• Developing a New Narrative, which helps you to create a new, healthier internal dialogue about your loss.  You gradually learn how to revise your negative thoughts and feelings, rather than dwelling on them.

     Acceptance and Commitment Therapy (ACT) helps you to accept negative emotions and situations and then to develop healthier coping patterns.  ACT guides you through a process of accepting your emotions and the related circumstances, rather than trying to escape them, experiencing guilt about them, or avoiding them altogether.  This therapeutic approach teaches you how to utilize your psychological flexibility, which is the ability to be very present and “staying in the moment” in your life.  ACT also uses mindfulness techniques to help you process grief and to accept your loss.  Furthermore, this type of therapy can be used for prolonged or complicated grief which lasts for a year or more after a loss occurs.  ACT helps you reprocess a loss emotionally. It also helps you begin to process any emotions you might have been avoiding dealing with.  Some common ACT grief therapy techniques which are aimed at achieving acceptance and healing are:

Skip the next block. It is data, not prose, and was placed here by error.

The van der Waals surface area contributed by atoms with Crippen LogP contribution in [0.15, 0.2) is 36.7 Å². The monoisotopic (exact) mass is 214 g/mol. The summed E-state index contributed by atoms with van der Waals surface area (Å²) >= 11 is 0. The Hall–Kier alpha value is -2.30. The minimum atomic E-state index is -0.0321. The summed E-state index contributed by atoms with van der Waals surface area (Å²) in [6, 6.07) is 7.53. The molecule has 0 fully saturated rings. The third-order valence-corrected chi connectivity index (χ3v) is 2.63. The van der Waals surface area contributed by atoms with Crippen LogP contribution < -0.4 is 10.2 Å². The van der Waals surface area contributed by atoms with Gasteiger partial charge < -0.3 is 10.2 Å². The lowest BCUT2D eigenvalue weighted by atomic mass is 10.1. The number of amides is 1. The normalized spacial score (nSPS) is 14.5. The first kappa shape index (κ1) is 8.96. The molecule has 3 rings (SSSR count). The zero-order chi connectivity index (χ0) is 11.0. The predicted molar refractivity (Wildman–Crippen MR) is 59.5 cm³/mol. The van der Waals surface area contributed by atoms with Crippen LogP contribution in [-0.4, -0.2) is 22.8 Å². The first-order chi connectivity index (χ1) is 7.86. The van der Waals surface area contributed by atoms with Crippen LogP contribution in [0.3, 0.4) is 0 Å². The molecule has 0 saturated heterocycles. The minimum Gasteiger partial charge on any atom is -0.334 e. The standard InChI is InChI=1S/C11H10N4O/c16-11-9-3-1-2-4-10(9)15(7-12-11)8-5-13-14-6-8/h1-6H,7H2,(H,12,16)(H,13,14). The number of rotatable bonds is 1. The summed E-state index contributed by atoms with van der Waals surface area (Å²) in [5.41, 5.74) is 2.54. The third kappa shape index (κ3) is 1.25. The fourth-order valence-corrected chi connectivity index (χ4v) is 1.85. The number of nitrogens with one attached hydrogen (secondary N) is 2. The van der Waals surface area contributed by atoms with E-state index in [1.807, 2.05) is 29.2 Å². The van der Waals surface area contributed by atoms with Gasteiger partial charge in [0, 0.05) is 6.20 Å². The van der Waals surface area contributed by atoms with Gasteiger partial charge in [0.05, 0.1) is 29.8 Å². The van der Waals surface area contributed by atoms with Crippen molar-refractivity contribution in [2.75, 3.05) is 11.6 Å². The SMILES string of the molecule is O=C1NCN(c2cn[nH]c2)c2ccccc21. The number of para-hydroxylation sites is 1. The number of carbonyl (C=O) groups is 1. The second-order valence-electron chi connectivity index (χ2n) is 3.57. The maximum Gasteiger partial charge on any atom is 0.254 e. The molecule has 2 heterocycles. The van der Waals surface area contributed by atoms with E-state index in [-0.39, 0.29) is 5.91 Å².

• Acceptance of negative feelings, memories, and faulty perceptions of current life events
  • Distancing from the negative feelings, in order to understand them in a healthier manner
  • Focusing on and appreciating the present
  • Visualizing yourself experiencing different situations and circumstances in a more empowered and stable manner